Many Nova Scotia film festivals that went online this fall due to COVID-19 have found a silver lining away from the silver screen with audience engagement surpassing previous years.
Lunenburg Doc Fest, which ran from Sept. 24-30, went online, expanding the number of days of the festival and the number of films shown from previous years. They were offered through a pay-what-you-can model.
That led to a 50 per cent increase in the number of full-festival passes sold, up from 300 to 450, and an increase in the aggregate audience by about 700, according to executive director Pamela Segger.
"We were able to really boost our younger age set in our region," she said. "We have an older audience, and that's fantastic because they are so engaged and eager, but because of the virtual nature and flexibility in the programming, and the broader, more diverse programming, that appealed to a younger set."
Segger also noted that 53 per cent of the audience this year attended the festival for the first time.
Geoblocking technology a plus
A big part of the streaming platform for film festivals — Lunenburg Doc Fest used one called Eventive — is that it can geoblock, or control the geographic region where the film is available to be streamed. That is estimated by the postal code and IP address of the ticket-buyer.
"We were able to offer about half of our feature-length documentaries and all of our short films across Canada," said Segger. "More than that, we offered programming to our U.S. audience."
Segger said 21 per cent of people were from outside Lunenburg County and elsewhere in Nova Scotia, according to audience surveys, while another 37 per cent of the audience was from outside the province.
"That is a big bump up, almost three times the figures from previous years," said Segger.
FIN saw uptick, too
Films showing at the FIN Atlantic International Film Festival, also online this year from Sept. 17-24, were geoblocked to Atlantic Canada only.
"We see ourselves as platforming Atlantic Canadian content, and it feels really good to champion [that] to the local audience," said Wayne Carter, executive director at FIN.
Even with a narrower target of possible viewers, FIN saw an increase of engagement with its audience this year.
"We saw pass sales were accelerating over single-ticket sales," said Carter, "Pass sales are a big thing for us because they speak to an engaged audience of people who want to partake of more than just one or two movies. Our pass numbers were probably up 70 per cent over last year."
He hesitates to estimate attendance numbers because, when a festival streams a movie, it's not as simple as counting bums in seats.
That is truly the silver lining behind the COVID cloud as far as film festivals go. - Wayne Carter, executive director of FIN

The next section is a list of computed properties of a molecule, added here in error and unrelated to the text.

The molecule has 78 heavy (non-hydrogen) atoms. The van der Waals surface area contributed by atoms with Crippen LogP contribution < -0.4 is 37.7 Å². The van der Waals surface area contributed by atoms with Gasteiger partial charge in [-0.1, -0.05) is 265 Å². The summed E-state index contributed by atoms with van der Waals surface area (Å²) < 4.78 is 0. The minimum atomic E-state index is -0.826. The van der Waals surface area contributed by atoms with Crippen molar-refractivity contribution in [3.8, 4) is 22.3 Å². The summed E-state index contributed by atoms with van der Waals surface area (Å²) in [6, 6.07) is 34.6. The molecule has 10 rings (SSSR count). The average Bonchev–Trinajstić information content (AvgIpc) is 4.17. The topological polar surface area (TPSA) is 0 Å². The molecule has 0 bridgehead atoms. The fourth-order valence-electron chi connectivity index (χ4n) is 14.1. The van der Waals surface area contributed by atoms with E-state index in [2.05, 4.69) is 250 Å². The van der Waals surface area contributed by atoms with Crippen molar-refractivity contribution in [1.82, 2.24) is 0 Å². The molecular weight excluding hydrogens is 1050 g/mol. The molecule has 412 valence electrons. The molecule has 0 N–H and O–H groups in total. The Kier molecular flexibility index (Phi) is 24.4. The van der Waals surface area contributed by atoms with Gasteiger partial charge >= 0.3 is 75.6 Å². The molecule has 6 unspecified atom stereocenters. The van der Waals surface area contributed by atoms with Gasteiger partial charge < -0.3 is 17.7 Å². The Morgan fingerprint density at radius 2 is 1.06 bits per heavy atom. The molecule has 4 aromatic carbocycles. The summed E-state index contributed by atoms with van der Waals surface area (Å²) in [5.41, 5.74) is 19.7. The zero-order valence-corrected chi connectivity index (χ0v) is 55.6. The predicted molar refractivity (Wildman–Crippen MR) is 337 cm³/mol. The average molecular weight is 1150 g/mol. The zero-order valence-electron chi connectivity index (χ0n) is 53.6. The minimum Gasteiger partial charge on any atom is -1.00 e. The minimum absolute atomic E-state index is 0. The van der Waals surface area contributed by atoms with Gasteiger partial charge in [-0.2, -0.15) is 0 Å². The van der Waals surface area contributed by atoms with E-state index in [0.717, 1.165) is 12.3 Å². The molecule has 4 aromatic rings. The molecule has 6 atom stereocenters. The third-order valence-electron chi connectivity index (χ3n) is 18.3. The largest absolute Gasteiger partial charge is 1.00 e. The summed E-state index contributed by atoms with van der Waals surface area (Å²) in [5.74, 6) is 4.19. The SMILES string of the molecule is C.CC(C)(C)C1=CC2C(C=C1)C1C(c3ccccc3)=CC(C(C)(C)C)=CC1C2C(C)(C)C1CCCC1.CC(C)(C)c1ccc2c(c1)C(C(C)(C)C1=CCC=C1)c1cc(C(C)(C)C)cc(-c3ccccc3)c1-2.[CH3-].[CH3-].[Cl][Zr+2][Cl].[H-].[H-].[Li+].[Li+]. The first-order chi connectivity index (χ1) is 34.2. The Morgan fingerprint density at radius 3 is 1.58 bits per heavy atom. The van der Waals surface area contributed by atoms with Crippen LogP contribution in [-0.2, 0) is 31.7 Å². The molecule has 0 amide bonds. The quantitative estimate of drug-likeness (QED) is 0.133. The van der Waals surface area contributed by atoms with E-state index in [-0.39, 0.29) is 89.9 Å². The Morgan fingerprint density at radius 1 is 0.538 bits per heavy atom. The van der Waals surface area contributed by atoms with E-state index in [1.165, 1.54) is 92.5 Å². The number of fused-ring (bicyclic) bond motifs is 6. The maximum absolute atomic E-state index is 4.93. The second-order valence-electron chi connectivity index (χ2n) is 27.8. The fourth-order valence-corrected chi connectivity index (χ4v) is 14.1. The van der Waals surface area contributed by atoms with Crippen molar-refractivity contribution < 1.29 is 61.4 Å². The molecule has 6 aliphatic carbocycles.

"Very few people are sitting there by themselves watching these films," said Carter. "It might be a couple, it could even potentially be a family or a group of friends."
He added, though, that from the post-festival survey, the audience response around questions of accessibility through the online platform was universally positive.
"We had a lot of people saying they attended the festival for the very first time," said Carter.
"That is truly the silver lining behind the COVID cloud as far as film festivals go. It allows us to position our festival to a broader audience, but more importantly reach people who couldn't get here in person."
Accessibility a struggle for many Nova Scotians
Some of the audience experiencing film festivals online for the first time could be Nova Scotians with disabilities.
Vicky Levack has cerebral palsy, and is an outspoken advocate for human rights. She said more people living with disabilities would engage with film festivals online, but only if it's affordable.
"If it's at a reasonable price point it would certainly open up for anybody struggling, which, unfortunately, is a lot of people with disabilities," said Levack.
"We have a lot to offer when you talk about art and creativity. We have to be creative in order to live in the world. The world is not designed for us, so we have to work around it. There's a lot of stories that need to be told, and art gives people with disabilities an opportunity to do that."
Segger and Carter are predicting their events will be partly in person and partly online in 2021, providing that the audience will by then be vaccinated and able to gather in crowds.
Michael Howell, founder and executive director of Devour: The Food Film Fest in Wolfville, held a hybrid festival this fall with a mix of online and in-person events.
Devour, which took place from Oct. 21-25, saw its audience grow outside of Nova Scotia, too.
"We did very, very well and sold almost an equal number of tickets virtually as we did in person," said Howell. "We were able to track sales as far away as Spain and across the country, in addition to people here in the Atlantic bubble who weren't able to travel."
He said the online platform not only attracted broader audiences from elsewhere, but is already proving to be useful for allowing high-profile guests to participate virtually.
"We had a workshop this year with Jason Priestley in Toronto and Bob Blumer in Los Angeles," said Howell.
"Now that we understand the technology, and they understand how to Zoom, they can participate without having to spare a week of their time to come to Nova Scotia."
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